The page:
So what should Fianna Fáil do with at least one, perhaps as many as three, Westminster seats? Holding on to them is just not on the cards. We would advise them to avoid any rows about abstention as such and simply take the polite option of refraining from interfering in the internal affairs of another state. End of problem.
Even if Dev's wee divils reject the merger option they can expect to be brought up against this Westminster Conundrum in short order. Dermot Ahern is quoted in the Sindo as saying that he does not intend to give Sinn Féin a "free run anywhere in Ireland".
That hardly squares with the idea of fighting elections in the North being "not even on the agenda at the moment". A Northern Fianna Fáil party (under whatever name or formal appearance) which backed away from fighting Gerry Adams in West Belfast would be here today and going going gone tomorrow. Not even on the agenda is just not an option.
The kind of people who can be expected to join Fianna Fáil under the banner of not giving the Shinners a free run anywhere in Ireland are precisely those people who will be straining at the leash to chase those same boyos everywhere in Ireland. The disgruntled Republicans of South Armagh and South Derry and the disillusioned SDLP members of West Belfast and West Tyrone are well used to electoral politics and not at all used to sitting through counts they haven't a candidate in. Fianna Fail will soon find that, this side of the Black Pig's Dyke, it's in for a penny in for a pounding (and divil take the hindmost).
Now then, how does the idea, which really does seem set to soon become a fact, of Fianna Fáil organising in the North look likely to pan out in the longer term?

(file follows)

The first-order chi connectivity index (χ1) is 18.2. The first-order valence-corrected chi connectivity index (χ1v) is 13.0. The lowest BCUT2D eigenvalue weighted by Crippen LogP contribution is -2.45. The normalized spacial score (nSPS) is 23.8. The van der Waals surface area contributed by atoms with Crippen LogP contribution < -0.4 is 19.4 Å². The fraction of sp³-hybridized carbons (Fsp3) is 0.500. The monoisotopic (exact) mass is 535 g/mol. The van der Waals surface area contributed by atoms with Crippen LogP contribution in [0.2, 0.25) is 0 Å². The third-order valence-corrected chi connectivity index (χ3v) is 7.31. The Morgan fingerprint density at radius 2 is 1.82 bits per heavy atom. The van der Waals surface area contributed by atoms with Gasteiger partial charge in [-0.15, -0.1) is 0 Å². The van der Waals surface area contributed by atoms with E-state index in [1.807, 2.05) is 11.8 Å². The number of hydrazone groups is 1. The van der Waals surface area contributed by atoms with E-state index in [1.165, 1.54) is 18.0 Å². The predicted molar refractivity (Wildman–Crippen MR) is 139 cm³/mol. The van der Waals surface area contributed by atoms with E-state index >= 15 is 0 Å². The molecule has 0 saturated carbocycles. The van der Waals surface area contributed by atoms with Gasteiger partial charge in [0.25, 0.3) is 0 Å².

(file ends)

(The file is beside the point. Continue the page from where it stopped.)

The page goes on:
The most that any Irish nationalist can expect over the next long haul of years is the recreation of the national body politic which, before what occurred between the 'Treaty' negotiations and the Boundary Commission fiasco, really did span and involve the whole Irish nation. That is a long way from a truly united and fully independent Ireland, but it is the essential precondition of winning that full measure of freedom.
Sinn Féin is an all-Ireland party, albeit one that is confused as between the 'independent' and the 'united' elements of Ireland's national aspiration. The worst that the appearance of another all-Ireland Republican party can do to the Shinners is shake, and hopefully wake, them up. The Labour Party has for several years now been organised nationally, albeit with illusions and inhibitions about queering the pitch for its sister party the SDLP. In all likelihood the SDLP's reaction to Northern Fianna Fáil will open the Labour Party's eyes, destroying its illusions and casting aside its inhibitions. Then there's Fine Gael which is unlikely to let the Soldiers of Destiny boldly go while its Blue shirts wave idly in the wind of them passing. And who knows, those Soldiers may even recall to mind the air and lyric of their Destiny. All in all, on every side, no bad thing!
Bearing in mind always that the Hibernian Question is hovering around, just waiting its moment to be posed. Any suggestion that Ireland can be united under the aegis, or tied to the apron strings, of Old Mother England must now and forever be rejected with all the force at this nation's command. Whack Fol the Diddle.